Call for Artists, Making Money at Juried Art Fairs, Craft Shows and Festivals
As a relative newcomer, I still have tons of questions about every little thing I might do. It occurred to me, after seeing this category, that it would have been a giant help to me to just see examples of working artists' booths in one place, instead of searching around for information. I'm starting the thread by showing mine, and I hope others will add theirs. It really could help someone.
I know my shot isn't perfect. What is good about it definitely came from advice I found on AFI. I can say that while it is imperfect, it got me into a great show. I had to borrow the tent and walls from a friend because I still don't have my own tent (with only 30 days before the great show - yikes!), but I think it came out relatively well.
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Here was my booth at Crocker Park a few weekends ago
Shannon's booth is very clean and appealing to the eye - draws you in to take a closer look.
We gave up our leaky pop-up and black grates, and bought a used trimline w/mesh panels. And added more pieces. Moving toward a more cohesive display and common theme - Relax, Reflect, Refresh
1. is the old setup
2. We used the mesh panels without the black cover for the initial setup
3. Put up the black covers for the art fair. (taken in the sun with my iphone in a pinch)
We're getting a few more pieces finished tomorrow, and going to try another setup with the black covers for another booth shot.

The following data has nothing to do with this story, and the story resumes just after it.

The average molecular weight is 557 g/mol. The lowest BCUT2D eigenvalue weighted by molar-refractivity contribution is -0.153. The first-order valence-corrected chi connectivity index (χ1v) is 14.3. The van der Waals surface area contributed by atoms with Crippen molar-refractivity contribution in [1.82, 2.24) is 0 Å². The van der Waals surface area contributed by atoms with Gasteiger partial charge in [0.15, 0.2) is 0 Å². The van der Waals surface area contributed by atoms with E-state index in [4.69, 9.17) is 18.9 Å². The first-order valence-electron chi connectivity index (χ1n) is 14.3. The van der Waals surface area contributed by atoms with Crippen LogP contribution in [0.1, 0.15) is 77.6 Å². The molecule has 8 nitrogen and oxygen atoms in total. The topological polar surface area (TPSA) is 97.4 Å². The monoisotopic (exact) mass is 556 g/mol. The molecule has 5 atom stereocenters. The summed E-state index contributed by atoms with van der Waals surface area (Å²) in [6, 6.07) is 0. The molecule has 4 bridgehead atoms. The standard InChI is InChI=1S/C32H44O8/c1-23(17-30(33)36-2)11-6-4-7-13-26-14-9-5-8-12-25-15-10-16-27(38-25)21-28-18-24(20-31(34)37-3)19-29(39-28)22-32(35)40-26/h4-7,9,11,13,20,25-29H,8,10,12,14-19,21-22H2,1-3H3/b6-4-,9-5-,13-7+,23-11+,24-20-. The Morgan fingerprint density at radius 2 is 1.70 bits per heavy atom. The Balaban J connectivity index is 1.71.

Consistently accepted into medium shows, rejected for larger shows with booth shot #1.
Still really green!
Would love some feedback.
I feel like adding a few more prints on the wall, somewhere between what's in the second shot and the third. Pay more attention to laying out the framed pieces on an aligned grid spacing with the tops even.
I would suggest also using a lens or camera with a wider view so the walls on the sides open up a bit more and the work is more visible. It makes the back wall smaller but you gain the sides with more visibility and it allows you to showcase extra work besides your jury pieces. The trick is that the jury pieces go on the sides with enough visibility to know they are there, and additional pieces go on the back effectively doubling what you're able to show the judges.
I have several articles in my blog from mock juries that describe staging the booth and what the judges are looking for. These might be helpful for you. Here's the one that discusses the booth slide and how to set it up; http://www.artfairinsiders.com/forum/topics/st-louis-art-fair-mock-...
Looks nice, Dan! The white space behind the right wall is a bit attention grabbing, though... While it may be there when you set up for a show, is there any way to add another panel with one or two pieces on it? It's the brightest object in the shot and as such, somewhat distracting.